The current argument was not about the exams, however. She knew that it was pointless to argue, and that even though it was a nightmare for the students, it was something that had to be done. They needed to be assessed, and to be assessed by a neutral observer; otherwise, what was the point of them being educated at all?
It was about the results. A few years before they had scheduled the exams so that the students could have their results at the same time as the house exams were graded. It was a system she'd thought highly practical. Those last few days in school were always a relief for the students, and worrying about results was, as far as she could see, kept to a minimum. And then all the results were handed out on the last day of term, and they could get on with enjoying their summer holiday.
They needed that holiday. She could see it in all of her students, that restlessness that set in sometime in May and refused to lift until the very end of the term – and then the renewed energy when they came back in September, perhaps not entirely delighted to have lessons again but usually willing to work hard for the next few months, at any rate.
What they didn't need was to have that holiday disrupted with results that had little or no relevance at that point in the year – too long after the exams to put into context, and too long before the new school year began to set about turning over a new leaf. She'd run into students during that waiting period many times, noting the anxious habits that still remained as they came up with ways to pass the time until they found out just how they'd done, and what that meant for their futures.
The Ministry had decided that they alone would decide when the exams were scheduled to take place, and when the results would be given out. After all, one rather annoying twerp had pointed out to Minerva, the examiners needed time to ensure that the grading was fair. Whereas she knew that the practical exams were marked almost on-the-spot, and that the written examinations were not terribly difficult to assess. It was time-wasting. It was completely unnecessary.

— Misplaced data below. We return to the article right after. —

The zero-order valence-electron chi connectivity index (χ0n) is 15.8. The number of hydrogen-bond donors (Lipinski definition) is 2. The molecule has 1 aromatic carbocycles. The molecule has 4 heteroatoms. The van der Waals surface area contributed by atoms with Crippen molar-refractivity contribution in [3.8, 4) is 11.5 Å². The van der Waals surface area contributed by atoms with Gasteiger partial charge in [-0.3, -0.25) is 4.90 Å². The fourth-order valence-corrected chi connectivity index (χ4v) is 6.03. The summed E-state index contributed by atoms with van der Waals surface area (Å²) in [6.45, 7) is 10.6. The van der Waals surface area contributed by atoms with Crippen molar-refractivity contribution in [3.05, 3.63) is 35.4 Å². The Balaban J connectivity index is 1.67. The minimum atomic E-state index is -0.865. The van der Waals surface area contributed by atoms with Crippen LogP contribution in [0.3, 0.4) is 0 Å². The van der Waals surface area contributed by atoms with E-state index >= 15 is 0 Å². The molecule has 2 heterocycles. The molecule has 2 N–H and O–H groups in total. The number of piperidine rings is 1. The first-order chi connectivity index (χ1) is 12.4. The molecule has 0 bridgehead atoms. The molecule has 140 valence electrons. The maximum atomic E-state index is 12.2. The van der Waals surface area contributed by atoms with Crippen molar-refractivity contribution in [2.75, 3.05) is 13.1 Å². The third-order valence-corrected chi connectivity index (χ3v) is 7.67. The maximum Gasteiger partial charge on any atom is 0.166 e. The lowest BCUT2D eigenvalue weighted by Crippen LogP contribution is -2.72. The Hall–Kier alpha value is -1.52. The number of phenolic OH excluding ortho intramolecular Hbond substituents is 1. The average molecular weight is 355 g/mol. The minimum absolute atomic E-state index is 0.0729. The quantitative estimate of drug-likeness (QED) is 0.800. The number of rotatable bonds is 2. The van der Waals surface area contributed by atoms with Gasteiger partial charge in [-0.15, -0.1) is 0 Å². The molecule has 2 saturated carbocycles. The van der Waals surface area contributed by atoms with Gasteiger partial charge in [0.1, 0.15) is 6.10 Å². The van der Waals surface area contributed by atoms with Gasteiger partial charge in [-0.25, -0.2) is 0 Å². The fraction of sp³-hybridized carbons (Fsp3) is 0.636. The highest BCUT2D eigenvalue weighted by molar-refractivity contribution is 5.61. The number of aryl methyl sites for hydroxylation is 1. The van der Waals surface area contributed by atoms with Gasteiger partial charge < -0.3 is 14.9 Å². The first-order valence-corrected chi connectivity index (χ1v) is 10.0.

Dumbledore was very calm about it and said that it was most unfortunate but couldn't be helped, which wasn't exactly the response she had hoped for. He had then reminded her that they were fighting a war, which hadn't entirely escaped her attention. But the whole point of keeping Hogwarts open was so that the future generations could be educated. But let's not pay too much attention to that minor detail, and concentrate on the war.
She was loyal to him. Of course she was. She would have gladly laid down her life for him, if he had so asked. But there were times when she wished that he would make up his mind, and not try to run a school and lead the battle against Voldemort at the same time. He would go down as a hero in history. She had no doubt about that. One of the greatest wizards who ever lived.
Whether he would be remembered as one of the greatest headmasters … that was a different story.
She chewed the end of her quill before penning a letter to the Wizarding Examination Authority suggesting – in the politest terms possible, of course – that they reconsider their policy on the timing of examination results. For the sake of the students. Let them have their summer holidays, for Merlin's sake, she thought, and not have them sitting about fretting over results. Let them have the wretched things over with by the time the train arrives to take them home. Let them realise that the teachers do actually know what they're doing, for the most part, and certainly have a better idea than those bureaucrats tucked away in London. Let them stop interfering and get out of our hair. They have a war to fight. We have a school to run.